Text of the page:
Onions. Straight out of camera JPEG.
Update: If you're only arriving here now, please note that I've got two other posts up about this camera already, including some semi-controlled lens test shots.
Time for a break from the heavy Buddhisty type stuff I've been posting about lately, 'cuz I just bought a camera.
I've been without a "big" camera since I sold my Canon EOS system a few years back. I loved everything about the 5D except the bulk—it's a heavy and very visible piece of kit, and as compact cameras improved I eventually reached a tipping point where the 5D just stayed at home. It was too nice a system to keep gathering dust, so I sold it.
In the interim, I've been using a Canon S90 compact and a Panasonic GF1 with the 20/1.7 pancake. These get the job done well enough, but nevertheless have some limitations that I kept bumping into. The Canon is fantastic for a pocket camera, but neither the optics nor the electronic image quality are as good as on a larger camera; the Panny was capable of superb results in the right conditions, but I was missing the viewfinder, and I was pretty often bumping against its imaging limits too—specifically, in bright light I would tend to blow out the highlights, and in poor light I would struggle with noise.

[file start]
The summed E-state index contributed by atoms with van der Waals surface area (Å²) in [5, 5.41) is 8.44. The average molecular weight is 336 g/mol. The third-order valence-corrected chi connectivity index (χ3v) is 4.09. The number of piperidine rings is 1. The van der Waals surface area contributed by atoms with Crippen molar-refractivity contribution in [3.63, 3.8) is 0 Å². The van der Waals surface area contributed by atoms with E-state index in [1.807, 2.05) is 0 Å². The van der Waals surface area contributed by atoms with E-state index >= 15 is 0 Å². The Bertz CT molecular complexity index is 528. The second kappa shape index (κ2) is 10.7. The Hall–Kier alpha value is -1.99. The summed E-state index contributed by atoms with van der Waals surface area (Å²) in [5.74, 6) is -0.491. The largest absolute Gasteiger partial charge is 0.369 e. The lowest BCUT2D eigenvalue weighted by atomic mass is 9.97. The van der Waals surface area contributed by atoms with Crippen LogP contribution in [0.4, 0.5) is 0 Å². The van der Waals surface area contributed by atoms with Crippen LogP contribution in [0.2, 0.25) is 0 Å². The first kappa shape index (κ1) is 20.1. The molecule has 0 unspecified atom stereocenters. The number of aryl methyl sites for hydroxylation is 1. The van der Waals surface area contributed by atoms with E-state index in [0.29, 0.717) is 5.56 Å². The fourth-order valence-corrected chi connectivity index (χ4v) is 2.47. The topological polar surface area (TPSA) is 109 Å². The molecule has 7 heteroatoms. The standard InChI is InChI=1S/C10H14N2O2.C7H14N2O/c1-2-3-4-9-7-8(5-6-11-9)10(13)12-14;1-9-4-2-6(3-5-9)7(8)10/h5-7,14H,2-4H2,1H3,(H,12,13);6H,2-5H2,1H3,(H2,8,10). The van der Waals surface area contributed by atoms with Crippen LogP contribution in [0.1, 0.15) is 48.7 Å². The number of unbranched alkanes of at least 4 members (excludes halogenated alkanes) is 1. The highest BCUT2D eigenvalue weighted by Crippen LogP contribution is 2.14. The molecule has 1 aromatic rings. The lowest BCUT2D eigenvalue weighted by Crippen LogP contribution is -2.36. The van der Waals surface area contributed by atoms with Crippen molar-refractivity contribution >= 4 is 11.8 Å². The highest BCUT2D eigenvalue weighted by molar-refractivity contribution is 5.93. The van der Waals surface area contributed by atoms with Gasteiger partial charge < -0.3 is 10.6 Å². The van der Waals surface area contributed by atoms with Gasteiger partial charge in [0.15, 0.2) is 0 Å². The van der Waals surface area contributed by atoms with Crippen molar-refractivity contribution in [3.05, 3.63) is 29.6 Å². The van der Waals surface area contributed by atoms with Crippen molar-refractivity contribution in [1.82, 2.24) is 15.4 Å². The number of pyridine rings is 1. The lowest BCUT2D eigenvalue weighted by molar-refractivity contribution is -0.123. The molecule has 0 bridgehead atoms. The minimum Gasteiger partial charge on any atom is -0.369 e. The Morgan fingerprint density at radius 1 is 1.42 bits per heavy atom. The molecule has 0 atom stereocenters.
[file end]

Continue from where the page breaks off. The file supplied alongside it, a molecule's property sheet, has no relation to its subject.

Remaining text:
Somebody finally built the camera I've been waiting for since the digital revolution—a thoroughly modernized re-invention of the Leica CL. This would be the Fuji X-Pro 1. I finally got mine, and since this is a new model that has evoked a quite a lot of interest, I'll be blogging about getting to know it. I've only had it for a day, so this post represents very preliminary first impressions, which are usually all about being tremendously excited. So be warned.
So, what's so special about the X-Pro 1 that I was ready to shell out a good deal more for it than, say, the excellent Panasonic G3 or the upcoming Olympus OM-D EM-5, jumping into a new and untried system to boot? Or, put another way, what's so special about the Leica CL that I've been waiting for a digital re-invention of the concept for so long?
That Rangefinder ThingI won't go into a long dissertation about the pros and cons of rangefinder cameras here. If you like to shoot street or situational photography and have never shot with a film rangefinder, I would strongly recommend that you try one out. An SLR insulates you from the scene; you're hiding your face behind the camera and looking at the picture painted on a matte screen framed in black space. A camera with a big, clear viewfinder in the corner puts you in the scene. You're more present to your subjects because your face isn't hidden, and you can anticipate better because you can see outside the frame. You're looking at the scene, not at a picture. It encourages a different way of photographing; you anticipate what's going to happen, stay a step ahead of it, and then shoot when the time is right.